Tender Troubles"Jo, I'm anxious about Beth."
"Why, Mother, she has seemed unusually well since the babies came."
"It's not her health that troubles me now, it's her spirits. I'm sure there is something on her mind, and I want you to discover what it is."
"What makes you think so, Mother?"
"She sits alone a good deal, and doesn't talk to her father as much as she used. I found her crying over the babies the other day. When she sings, the songs are always sad ones, and now and then I see a look in her face that I don't understand. This isn't like Beth, and it worries me."
"Have you asked her about it?'
"I have tried once or twice, but she either evaded my questions or looked so distressed that I stopped. I never force my children's confidence, and I seldom have to wait for long."
Mrs. March glanced at Jo as she spoke, but the face opposite seemed quite unconscious of any secret disquietude but Beth's, and after sewing thoughtfully for a minute, Jo said, "I think she is growing up, and so begins to dream dreams, and have hopes and fears and fidgets, without knowing why or being able to explain them. Why, Mother, Beth's eighteen, but we don't realize it, and treat her like a child, forgetting she's a woman."
"So she is. Dear heart, how fast you do grow up," returned her mother with a sigh and a smile.
"Can't be helped, Marmee, so you must resign yourself to all sorts of worries, and let your birds hop out of the nest, one by one. I promise never to hop very far, if that is any comfort to you."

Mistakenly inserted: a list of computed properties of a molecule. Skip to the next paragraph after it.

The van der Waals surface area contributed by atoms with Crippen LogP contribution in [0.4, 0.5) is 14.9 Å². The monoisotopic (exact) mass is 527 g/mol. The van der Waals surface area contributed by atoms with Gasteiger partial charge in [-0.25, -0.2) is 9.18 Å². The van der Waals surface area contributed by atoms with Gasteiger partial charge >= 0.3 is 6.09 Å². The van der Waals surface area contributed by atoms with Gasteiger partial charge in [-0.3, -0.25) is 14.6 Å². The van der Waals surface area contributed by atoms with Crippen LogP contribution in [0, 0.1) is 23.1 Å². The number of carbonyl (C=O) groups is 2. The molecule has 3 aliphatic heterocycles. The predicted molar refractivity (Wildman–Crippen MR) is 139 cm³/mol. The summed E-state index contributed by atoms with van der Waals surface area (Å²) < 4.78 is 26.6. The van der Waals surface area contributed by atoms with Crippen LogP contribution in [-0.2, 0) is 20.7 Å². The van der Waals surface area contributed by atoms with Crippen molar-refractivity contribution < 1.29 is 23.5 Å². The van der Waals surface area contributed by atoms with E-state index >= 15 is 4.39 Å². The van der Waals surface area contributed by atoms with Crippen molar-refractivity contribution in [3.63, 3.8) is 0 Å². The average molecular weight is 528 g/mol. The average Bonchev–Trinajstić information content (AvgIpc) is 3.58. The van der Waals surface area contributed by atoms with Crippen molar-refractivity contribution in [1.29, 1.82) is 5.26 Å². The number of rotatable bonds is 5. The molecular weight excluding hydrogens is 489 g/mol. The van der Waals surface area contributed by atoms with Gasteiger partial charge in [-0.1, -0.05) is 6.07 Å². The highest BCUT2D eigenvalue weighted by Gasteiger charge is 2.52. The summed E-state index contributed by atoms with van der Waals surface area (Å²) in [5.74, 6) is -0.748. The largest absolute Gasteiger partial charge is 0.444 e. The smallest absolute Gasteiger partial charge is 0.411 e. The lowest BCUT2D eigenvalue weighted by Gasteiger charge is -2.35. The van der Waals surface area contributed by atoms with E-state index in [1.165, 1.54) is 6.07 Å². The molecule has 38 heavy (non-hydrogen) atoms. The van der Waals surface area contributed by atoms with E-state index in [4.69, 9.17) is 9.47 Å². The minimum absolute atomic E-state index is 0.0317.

"It's a great comfort, Jo. I always feel strong when you are at home, now Meg is gone. Beth is too feeble and Amy too young to depend upon, but when the tug comes, you are always ready."
"Why, you know I don't mind hard jobs much, and there must always be one scrub in a family. Amy is splendid in fine works and I'm not, but I feel in my element when all the carpets are to be taken up, or half the family fall sick at once. Amy is distinguishing herself abroad, but if anything is amiss at home, I'm your man."
"I leave Beth to your hands, then, for she will open her tender little heart to her Jo sooner than to anyone else. Be very kind, and don't let her think anyone watches or talks about; her. If she only would get quite strong and cheerful again, I shouldn't have a wish in the world."
"Happy woman! I've got heaps."
"My dear, what are they?"
"I'll settle Bethy's troubles, and then I'll tell you mine. They are not very wearing, so they'll keep." And Jo stitched away, with a wise nod which set her mother's heart at rest about her for the present at least.
While apparently absorbed in her own affairs, Jo watched Beth, and after many conflicting conjectures, finally settled upon one which seemed to explain the change in her. A slight incident gave Jo the clue to the mystery, she thought, and lively fancy, loving heart did the rest. She was affecting to write busily one Saturday afternoon, when she and Beth were alone together. Yet as she scribbled, she kept her eye on her sister, who seemed unusually quiet. Sitting at the window, Beth's work often dropped into her lap, and she leaned her head upon her hand, in a dejected attitude, while her eyes rested on the dull, autumnal landscape. Suddenly some one passed below, whistling like an operatic blackbird, and a voice called out, "All serene! Coming in tonight."
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